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Measuring Well-Being

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The rising popularity of online programs like Lumosity and in-person programs like Mindfulness-Based Stress Reduction (MBSR) signal a growing interest in meditation and other forms of mental training. Mirroring this groundswell of popular interest, a growing body of scientific evidence suggests that meditation may impact both psychological and physical health, including our capacity to cope with stress and to regulate attention and emotional reactivity. This cultural paradigm shift calls for impactful well-being training programs that are accessible and based in rigorous science.

Center researchers are developing Healthy Minds to teach scientifically-informed practices and principles that facilitate well-being. In the same way that exercise and diet contribute to physical health, meditation and other forms of mental training can also be beneficial in contributing to mental health and well-being. We know that lasting well-being cannot be achieved by short-term interventions, but rather that enduring changes in the mind must be systematically cultivated and sustained. This can be accomplished by incorporating simple contemplative exercises into one’s daily routine and supporting these practices at home and in the workplace.

The project has brought together experts in the fields of science and contemplative practice to create a comprehensive program that will support individuals in the cultivation of well-being over the course of their lifespan. The training is pragmatic and experiential, integrating scientific insights with secular meditation practices that are easy to learn. These practices teach important skills that underlie the cultivation of well-being, including mindfulness, kindness, compassion and self-inquiry. This core training is supported by online and mobile apps, in-person programs led by senior scientists and meditation experts, and a variety of resources to reinforce the benefits of the training.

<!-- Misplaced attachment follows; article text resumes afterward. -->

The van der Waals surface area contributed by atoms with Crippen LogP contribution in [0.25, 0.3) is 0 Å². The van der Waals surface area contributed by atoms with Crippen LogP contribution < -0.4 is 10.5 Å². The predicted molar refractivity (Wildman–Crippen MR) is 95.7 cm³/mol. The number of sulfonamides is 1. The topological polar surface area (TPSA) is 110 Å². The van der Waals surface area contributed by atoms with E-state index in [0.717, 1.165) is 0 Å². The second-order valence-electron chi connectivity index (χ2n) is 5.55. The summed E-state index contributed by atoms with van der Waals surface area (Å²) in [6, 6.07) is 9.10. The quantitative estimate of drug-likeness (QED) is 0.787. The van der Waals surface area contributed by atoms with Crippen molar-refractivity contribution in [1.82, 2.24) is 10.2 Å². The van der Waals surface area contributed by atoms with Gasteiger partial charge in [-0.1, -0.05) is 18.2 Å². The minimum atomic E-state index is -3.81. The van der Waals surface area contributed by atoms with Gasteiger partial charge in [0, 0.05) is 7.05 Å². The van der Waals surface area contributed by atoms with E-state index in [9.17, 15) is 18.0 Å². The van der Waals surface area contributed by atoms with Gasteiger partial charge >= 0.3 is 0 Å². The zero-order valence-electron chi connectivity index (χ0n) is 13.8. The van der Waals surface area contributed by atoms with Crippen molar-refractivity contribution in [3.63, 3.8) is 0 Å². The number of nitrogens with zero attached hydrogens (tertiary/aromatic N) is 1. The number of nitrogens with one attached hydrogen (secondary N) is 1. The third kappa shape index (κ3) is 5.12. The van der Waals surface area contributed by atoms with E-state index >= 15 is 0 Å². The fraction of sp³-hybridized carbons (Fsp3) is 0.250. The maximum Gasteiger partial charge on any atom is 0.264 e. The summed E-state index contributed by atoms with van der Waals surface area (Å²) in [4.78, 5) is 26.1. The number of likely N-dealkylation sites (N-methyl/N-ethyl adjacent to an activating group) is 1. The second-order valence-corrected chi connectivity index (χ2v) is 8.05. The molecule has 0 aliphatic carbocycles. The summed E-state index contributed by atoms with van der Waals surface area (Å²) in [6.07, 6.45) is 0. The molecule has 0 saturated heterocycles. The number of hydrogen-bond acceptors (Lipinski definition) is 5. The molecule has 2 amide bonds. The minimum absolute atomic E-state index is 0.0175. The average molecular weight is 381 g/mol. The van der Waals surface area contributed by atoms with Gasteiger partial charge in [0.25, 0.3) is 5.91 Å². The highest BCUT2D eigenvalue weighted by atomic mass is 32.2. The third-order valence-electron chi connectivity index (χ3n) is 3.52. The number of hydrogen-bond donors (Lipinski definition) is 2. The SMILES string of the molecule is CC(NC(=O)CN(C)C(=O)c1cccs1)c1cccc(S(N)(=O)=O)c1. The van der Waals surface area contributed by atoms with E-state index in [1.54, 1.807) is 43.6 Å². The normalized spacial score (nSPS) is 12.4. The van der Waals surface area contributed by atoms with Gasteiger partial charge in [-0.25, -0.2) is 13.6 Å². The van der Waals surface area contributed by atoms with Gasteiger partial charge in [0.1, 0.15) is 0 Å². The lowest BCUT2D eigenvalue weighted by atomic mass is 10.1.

Our program is the first of its kind to incorporate rigorous scientific assessments into the very fabric of the training in order to further our understanding of the nature of well-being, how it can be cultivated, and the relationship between well-being and a variety of real-world outcomes.

People Working on This Study

Cortland Dahl
Contemplative Scientist, Center for Healthy Minds & Chief Contemplative Officer, Healthy Minds Innovations
Richard J. Davidson
Founder, Center for Healthy Minds & Healthy Minds Innovations, William James & Vilas Professor of Psychology & Psychiatry
Christy Wilson Mendenhall Bw
Christy Wilson-Mendenhall
Research Assistant Professor, Center for Healthy Minds

Media Related to this Project

Can Mindfulness Really Change Your Brain?
May 24, 2022
Meditation and other mindfulness practices may improve your attention, but they won't lead to structural changes in your brain in the short-term, according to a new study.
Mindfulness Doesn’t Change Our Brains in Ways Once Thought
May 20, 2022
New research suggests that eight weeks of MBSR does not change brain structure, as some previous studies have.
Eight Weeks of Meditation Doesn’t Change the Brain, Study Finds
May 20, 2022
Study finds that, contrary to what other research has found, a popular meditation course does not appear to alter brain structure.
In pursuit of mindfulness
Apr 28, 2021
Center Founder and Director Richard Davidson identifies four societal threats to that “flourishing” that can negatively impact our lives and thinking and four skills that can be developed to promote well-being and resilience.
Can Happiness Be Taught?
Jan 21, 2021
Center Founder and Director Richard Davidson talks about neuroplasticity and the four skills that can be learned to improve well-being
The 4 Steps That Will Increase Happiness, According To A New Study
Dec 30, 2020
The four pillars of well-being based on the Center's research: awareness, connection, insight and purpose, are shared along with practical tips for cultivating mental wellness on a daily basis
Former Badger Football Star Chris Borland Returns to Campus to Talk Meditation
Feb 21, 2019
Former Badger football star Chris Borland joined Chad McGehee at University of Wisconsin-Madison to talk football and meditation

Related Publications

Dahl, C. J., Wilson-Mendenhall, C. D., & Davidson, R. J. (2020). The plasticity of well-being: A training-based framework for the cultivation of human flourishing. Proceedings of the National Academy of Sciences, 117(51), 32197-32206. doi:10.1073/pnas.2014859117 PMCID: PMC7768706
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